Denver Police Department 

DPD is in the process of identifying potential budget saving measures to present to the Mayor’s Office, and the Department is approaching the process with the goal of minimizing service impacts to the community. For more information, please reach out to the Mayor’s Office. Thanks

Department of Public Safety 

The Mayor has asked every city agency, including the Department of Public Safety, to begin to identify budget savings proposals for 2024. It is too early right now to say what specific savings will be within our department until we have had the time to assess and identify options. We expect to have more to share on this in April.

Denver Department of Public Health and Environment/Denver Animal Shelter 

DDPHE is required to identify cost savings like other city agencies. As one of DDPHE’s divisions, the animal shelter is also required to find savings.

Yes, Mayor Johnston did ask our office to cut nearly a million from our budget.

This year is a big year for our office, with four elections at the helm. Clerk Lopez and the executive leadership have expressed their concerns with this request and are currently in talks with the Mayor’s executive team on how we can avoiding cutting our budget in a year when the stakes are high.

We have not come to a resolution, however, we are hopeful we will be able to get through 2024 without sacrificing the safety and security of our election workers.

Department of Human Services

All departments have been instructed to look for cost savings. At DHS, that recently meant diverting $15 million from the revitalization of the Richard T. Castro building toward the migrant response fund. Like other departments, we are seeking to identify savings while limiting the impact on the people we serve.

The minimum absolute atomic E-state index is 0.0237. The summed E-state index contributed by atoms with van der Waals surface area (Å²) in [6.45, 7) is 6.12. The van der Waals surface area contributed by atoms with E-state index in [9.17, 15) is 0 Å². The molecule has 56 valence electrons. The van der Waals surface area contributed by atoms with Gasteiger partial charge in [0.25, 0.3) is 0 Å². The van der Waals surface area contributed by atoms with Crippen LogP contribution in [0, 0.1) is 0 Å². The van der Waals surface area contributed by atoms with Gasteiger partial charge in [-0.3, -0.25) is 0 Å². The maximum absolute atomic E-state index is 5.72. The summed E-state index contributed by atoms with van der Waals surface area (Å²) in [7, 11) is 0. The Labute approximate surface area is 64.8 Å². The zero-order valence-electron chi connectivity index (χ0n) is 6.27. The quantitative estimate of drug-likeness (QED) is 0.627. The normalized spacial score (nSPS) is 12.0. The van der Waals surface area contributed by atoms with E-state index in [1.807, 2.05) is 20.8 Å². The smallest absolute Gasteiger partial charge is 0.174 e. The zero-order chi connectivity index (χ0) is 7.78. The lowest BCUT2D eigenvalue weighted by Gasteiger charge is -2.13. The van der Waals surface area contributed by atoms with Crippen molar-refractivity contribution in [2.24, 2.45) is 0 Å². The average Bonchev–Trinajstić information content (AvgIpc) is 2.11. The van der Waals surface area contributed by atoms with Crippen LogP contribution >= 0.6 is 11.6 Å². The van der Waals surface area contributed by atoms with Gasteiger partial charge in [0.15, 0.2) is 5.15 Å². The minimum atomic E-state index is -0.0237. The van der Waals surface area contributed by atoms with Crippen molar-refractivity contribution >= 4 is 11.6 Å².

Department of Housing Stability (HOST)

HOST was included in the ask by the administration to evaluate our budget to find savings.

District Attorney’s Office 

We have been asked to cut our 2024 budget by about 5% and are now in the very preliminary stages of considering certain cost-saving options.

Mayor of Denver’s Office 

Mayor Johnston has directed all city departments to evaluate their budgets and identify potential savings. It is too early right now to say what specific savings for other departments will be until we have had the time to assess and identify options. That work is underway now and will take several weeks to a few months to complete. The Mayor has also asked other elected officials that receive budget from the city, but do not report to the Mayor, to also look for savings in their 2024 budgets, as this funding could be used to help address expenses related to the migrant crisis. This participation is merely requested, not required.

The City of Denver is hyper focused on securing federal work authorization as quickly as possible for as many migrants as possible. We’ve been working directly with USCIS on these work authorization clinics, and for those individuals without work authorization, we’ve been consulting with the White House on how to legally and humanitarianly support newcomers while maintaining the fiscal health of the City. (See some background on this below).

We are not planning to roll out budget announcements monthly. As departments continue to take a look at their specific savings options, we will continue to evaluate and make announcements once decisions are final. We expect to have these decisions in early Q2 2024.

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All Denver departments to cut budgets to help fund migrant crisis